November 29, 2016
Scott Boulbol

Fat Bike Buyer’s Guide

Fat Bikes come in a wide range of options and prices, so Active Junky testers jumped on the best Fat Bikes from top cycling brands to help you find the perfect bike for your needs and budget. Have a look at our Fat Bike reviews to see how they compare.

Editor's Pick Borealis Crestone Elite

Borealis Crestone Elite

Best for – Serious racers and endurance riders who are willing to pay more for the best to tackle most XC and light trail scenarios
$5,150.00 + 6% Cash Back
Buy Now
Best Value Salsa Mukluk NX1

Salsa Mukluk NX1

Best for – A value-packed upgrade for exploring beyond hometown trails, bikepacking or commuting
$1,799.99 + 0% Cash Back
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Also Great Rocky Mountain Suzi-Q 50

Rocky Mountain Suzi-Q 50

Best for – Serious enthusiasts and casual racers who mostly ride XC trails and occasional snow/sand use
$4,299.00 + 0% Cash Back
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Also Great Specialized Fatboy Pro Trail

Specialized Fatboy Pro Trail

Best for – Highly experienced riders and racers looking for a capable bike in any season and all trails
$4,200.00 + 0% Cash Back
Buy Now
Borealis Flume

Borealis Flume

Best for – Experience riders who want a high-value, do-it-all bike with solid components and a comfy ride
$2,199.00 + 6% Cash Back
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Fuji Wendigo 2.1

Fuji Wendigo 2.1

Best for – Novice riders and experienced MTB riders looking to try a Fat Bike without investing in a higher-end model
$1,199.00 + 6% Cash Back
Buy Now
Mongoose Argus Expert

Mongoose Argus Expert

Best for – Snow, sand and mud; smooth to slightly technical dirt trails, with little vertical gain
$1,599.00 + 6% Cash Back
Buy Now
Raleigh Rumson

Raleigh Rumson

Best for – Beginner riders who want a capable but relatively inexpensive first Fat Bike to learn on; best on snow and sand
$1,279.99 + 0% Cash Back
Buy Now

Shopping for a mountain bike used to be simple: figure out how much you can spend and pick the one that fits right in a color you like. However, it’s a bit more complicated now. Over the years, different categories of MTBs have evolved as rider preferences have changed, more locations have opened, and of course technology has exploded. The first major advancement was suspension, then came disc brakes and later 27” and 29” wheels. The latest evolution – and like these early innovations, this is definitely not a “trend” – is wider tires: the first official “Fat” Bike, Surly’s Pugsly, appeared in 2005 and they’ve flourished ever since. 

Fat Bikes feature basic MTB-style frames that are tweaked to allow for much wider wheels and fat tires, generally over 4”, as compared to the 2” – 2.6” tires generally found on traditional MTBs. Invented for folks who simply couldn’t put their bikes away when the snow came – but needed a safer, more efficient machine in these conditions – fat tire bikes have developed a huge following well outside the original intent. Riders soon discovered these rigs are also outstanding on mud and sand (even the soft white stuff on your fave summer vacation spot).

But they haven’t been confined to these uses either: turns out the huge balloon tires provide excellent traction in any condition, as well as decent shock-absorption, especially with the far lower tire pressures at which they can operate. It’s now common to see dozens for Fatties on your local trails no matter how hard-packed and/or dry. You’ll even find them tearing it up in XC races.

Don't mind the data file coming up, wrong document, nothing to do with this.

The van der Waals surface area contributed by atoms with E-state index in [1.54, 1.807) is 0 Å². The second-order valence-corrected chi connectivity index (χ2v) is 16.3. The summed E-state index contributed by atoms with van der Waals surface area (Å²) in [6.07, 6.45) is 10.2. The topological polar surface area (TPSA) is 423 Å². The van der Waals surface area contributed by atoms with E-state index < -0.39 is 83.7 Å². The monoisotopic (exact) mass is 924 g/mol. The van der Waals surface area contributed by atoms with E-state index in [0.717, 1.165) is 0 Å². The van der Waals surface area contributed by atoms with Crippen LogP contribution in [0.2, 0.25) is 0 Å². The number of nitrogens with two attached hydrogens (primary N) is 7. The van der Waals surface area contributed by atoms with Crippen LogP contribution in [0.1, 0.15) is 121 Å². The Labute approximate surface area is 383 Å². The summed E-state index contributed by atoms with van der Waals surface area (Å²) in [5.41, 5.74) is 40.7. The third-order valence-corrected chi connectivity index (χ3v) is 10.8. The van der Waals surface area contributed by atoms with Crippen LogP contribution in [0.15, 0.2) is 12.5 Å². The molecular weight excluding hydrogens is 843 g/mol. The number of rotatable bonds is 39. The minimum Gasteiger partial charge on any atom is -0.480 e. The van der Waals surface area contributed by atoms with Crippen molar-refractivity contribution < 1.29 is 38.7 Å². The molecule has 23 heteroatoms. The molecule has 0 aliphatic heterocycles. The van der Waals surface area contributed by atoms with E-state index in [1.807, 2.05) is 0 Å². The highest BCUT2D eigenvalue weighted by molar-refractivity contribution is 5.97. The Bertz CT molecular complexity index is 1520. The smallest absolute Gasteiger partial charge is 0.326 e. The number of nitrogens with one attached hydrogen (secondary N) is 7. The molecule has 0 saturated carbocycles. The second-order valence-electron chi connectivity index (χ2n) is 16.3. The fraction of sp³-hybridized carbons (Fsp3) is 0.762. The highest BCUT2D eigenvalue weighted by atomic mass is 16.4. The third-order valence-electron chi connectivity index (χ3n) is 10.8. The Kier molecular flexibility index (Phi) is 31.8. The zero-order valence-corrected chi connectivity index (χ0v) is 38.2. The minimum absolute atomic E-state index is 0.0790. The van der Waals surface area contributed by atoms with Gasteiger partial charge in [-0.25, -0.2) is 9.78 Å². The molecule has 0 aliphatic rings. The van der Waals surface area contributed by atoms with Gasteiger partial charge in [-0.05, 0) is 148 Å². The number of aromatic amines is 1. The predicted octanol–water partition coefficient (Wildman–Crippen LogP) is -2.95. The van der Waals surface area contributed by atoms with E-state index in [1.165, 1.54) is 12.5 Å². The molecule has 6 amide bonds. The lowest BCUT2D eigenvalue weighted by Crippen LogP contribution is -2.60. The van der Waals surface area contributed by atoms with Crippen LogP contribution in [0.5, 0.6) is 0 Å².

Scott Boulbol

Now that within the relatively small category there’s a wide range of options and prices, we’ve put together this Guide to help you choose the best rig for you. In this guide you’ll learn what certain options do for the ride experience, what spending more on higher-end models will get you, and some of the standout options in different price ranges, all to help narrow down your choices.

Bike Brands evaluated by Active Junky

  • Borealis
  • Fuji
  • Mongoose 
  • Raleigh
  • Rocky Mountain
  • Salsa
  • Specialized

How We Tested

Depending on your location, riding preferences, size, budget and other factors, picking the right Fattie can be a daunting task. Here are five insights and questions to ask yourself to help make a solid selection, knowing that pricing is important even as Active Junky considers this an “investment-grade gear” category that warrants notching up the budget if needed. And we’ve also identified some of the biggest Fat Bike purchasing mistakes to avoid.

Question #1: Do you really need all those bells and whistles?

Just because a bike costs more and/or features the latest kick-ass tech does not mean it’s the right fit for you. For instance – and this is just one of many instances – with the inherent shock absorption of the 4” tires, and subsequent lower tire pressures, a suspension fork may not be the necessity it can be on traditional MTBs. If your trails don’t have major boulders to navigate, or drops of over a foot, fat tires will be quite sufficient and you’ll save considerable extra weight, cost and maintenance of a suspension fork.

Question #2: Where and how will you be riding?

Your bike choice should depend almost entirely on the precise type of riding you’ll be doing – not color, name brand, etc. Be realistic about how far, often and aggressively you’ll ride, and on what types of trails and terrain.

Question #3: Are you hoping to improve and grow as a rider or are you happy where you are?